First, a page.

In an article in Science, geoscientist Naomi Oreskes surveyed 928 papers that came up when she searched refereed scientific journals published in the decade up to 2003 for the keywords “global climate change”. Not one of the 928 papers disagreed with the consensus position that “most of the observed warming of the last 50 years is likely to have been due to the increase in greenhouse gas concentrations”, i.e. that global warming is anthropogenic.
So Robin’s friends, who are sceptical about whether “mankind’s CO2 emissions, and not natural influences”, were the “principal cause of warming”, are probably not climate scientists.
2. If greenhouse gas emissions are not reduced, will the consequence be catastrophic climate change?
It all depends what you mean by “catastrophe”, a word introduced into this discussion by Robin. As far as I know, global warming is currently catastrophic for many farmers in Africa (because of temperature changes) and south-east Asia (because of rising sea levels) – but that to discuss its consequences in terms of a global catastrophe, disaster-movie style, simply detracts from the very real problems it is posing, and will pose, to billions of people now and in future.
Scientific enquiry into future consequences of global warming is much less certain than enquiry into its causes … simply because those consequences are in the future. Robin claims that uncertainty about the consequences of global warming is “increasingly shared by many scientists”, and cites paragraph 46-50 of the Royal Society’s Summary.
These paragraphs do not shed doubt on the consensus opinion of most scientists that global warming is currently heading for a 2-4.5° centigrade increase in average temperature. Paragraph 46 says that “observations are not yet good enough to quantify, with confidence, some aspects of the evolution of either climate forcing [i.e. changes in the amount of energy absorbed from the sun or the amount of infrared energy emitted to space, of which the “greenhouse gas effect” is the most important] or climate change, or helping to place tight bounds on climate sensitivity [i.e. the correlation between a given amount of forcing and a given amount of climate change].”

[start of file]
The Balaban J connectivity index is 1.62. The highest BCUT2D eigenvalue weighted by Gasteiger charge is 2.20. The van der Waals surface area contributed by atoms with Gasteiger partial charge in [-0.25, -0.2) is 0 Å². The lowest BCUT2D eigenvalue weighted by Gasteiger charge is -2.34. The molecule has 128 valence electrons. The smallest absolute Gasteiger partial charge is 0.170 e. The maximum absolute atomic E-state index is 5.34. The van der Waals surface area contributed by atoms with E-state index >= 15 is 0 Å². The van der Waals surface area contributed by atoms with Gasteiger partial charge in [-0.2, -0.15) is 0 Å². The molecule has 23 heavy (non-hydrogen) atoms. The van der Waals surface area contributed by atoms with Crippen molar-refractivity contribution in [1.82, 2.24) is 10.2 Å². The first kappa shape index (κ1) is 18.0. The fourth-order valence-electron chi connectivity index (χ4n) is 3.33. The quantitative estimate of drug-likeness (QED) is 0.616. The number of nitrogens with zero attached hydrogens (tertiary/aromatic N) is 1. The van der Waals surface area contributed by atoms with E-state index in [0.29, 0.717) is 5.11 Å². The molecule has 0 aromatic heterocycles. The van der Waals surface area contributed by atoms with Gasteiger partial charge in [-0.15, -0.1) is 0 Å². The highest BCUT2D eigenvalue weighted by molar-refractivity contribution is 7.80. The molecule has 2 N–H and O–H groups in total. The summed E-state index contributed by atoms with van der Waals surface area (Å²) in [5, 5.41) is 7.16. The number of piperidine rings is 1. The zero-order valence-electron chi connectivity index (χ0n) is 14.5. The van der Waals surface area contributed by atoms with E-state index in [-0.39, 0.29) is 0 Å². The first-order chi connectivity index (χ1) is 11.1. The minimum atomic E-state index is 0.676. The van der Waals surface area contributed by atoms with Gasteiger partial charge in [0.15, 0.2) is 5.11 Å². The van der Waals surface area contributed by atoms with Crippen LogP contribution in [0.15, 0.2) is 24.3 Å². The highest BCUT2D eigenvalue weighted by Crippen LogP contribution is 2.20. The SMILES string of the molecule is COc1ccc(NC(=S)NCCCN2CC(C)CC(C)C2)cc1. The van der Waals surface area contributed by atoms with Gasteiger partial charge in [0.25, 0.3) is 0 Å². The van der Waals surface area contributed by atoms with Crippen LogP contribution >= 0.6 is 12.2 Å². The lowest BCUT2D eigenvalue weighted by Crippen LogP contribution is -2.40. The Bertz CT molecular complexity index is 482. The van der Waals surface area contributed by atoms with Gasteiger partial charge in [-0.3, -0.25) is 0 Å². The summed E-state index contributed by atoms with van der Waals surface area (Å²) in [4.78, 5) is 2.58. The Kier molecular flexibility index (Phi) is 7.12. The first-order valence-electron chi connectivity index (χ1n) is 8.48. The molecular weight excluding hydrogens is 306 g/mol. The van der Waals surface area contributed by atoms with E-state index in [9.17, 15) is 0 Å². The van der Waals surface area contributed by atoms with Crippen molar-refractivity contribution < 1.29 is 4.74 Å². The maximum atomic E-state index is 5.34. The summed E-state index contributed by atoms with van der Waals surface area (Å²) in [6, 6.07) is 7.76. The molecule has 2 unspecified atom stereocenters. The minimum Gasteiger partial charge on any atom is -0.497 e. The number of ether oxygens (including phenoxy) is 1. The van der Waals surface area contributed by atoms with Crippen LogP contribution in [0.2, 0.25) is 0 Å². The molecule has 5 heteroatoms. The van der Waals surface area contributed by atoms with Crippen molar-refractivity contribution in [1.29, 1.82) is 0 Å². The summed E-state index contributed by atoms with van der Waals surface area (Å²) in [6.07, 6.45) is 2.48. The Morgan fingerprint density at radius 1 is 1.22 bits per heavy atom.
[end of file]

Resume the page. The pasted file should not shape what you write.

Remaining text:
Paragraphs 47-50 lay out the areas of uncertainty – the part played by clouds, by the land and oceans soaking up carbon dioxide, by retreat of ice sheets, etc, and the limitations of computer models.
But all of this, placed under the heading “Aspects that are not well understood”, has to be contextualised by paragraph 36, which states (under the heading “Aspects of climate change where there is a wide consensus but continuing debate and discussion”): “Climate models indicate the overall climate sensitivity (for a hypothetical doubling of CO2 in the atmosphere [that’s the expected result of economic activity, not in serious dispute]) is likely to lie in the range 2-4.5° C; this range is mainly due to the difficulties in simulating the overall effect of the response of clouds to climate change”.
In other words, no serious climate scientist doubts that temperature change is heading into that range. There is a similar consensus that warming of 2° C or more will probably have serious impacts on the welfare of billions of humans. The disputes among scientists are about e.g. where in that range the temperature might go, and how quickly, and how progress can best be forecast. They also disagree e.g. over whether to advise governments and the public that carbon dioxide concentrations in the atmosphere need to be held at 450 parts per million (ppm) or reduced to 350 ppm to avoid dangerous and unpredictable impacts.
Robin claims that an article in the Economist this week shows that climate scientists share “uncertainty about the consequences of failure to reduce CO2 emissions”, and that “fears of catastrophe may be ill-founded”.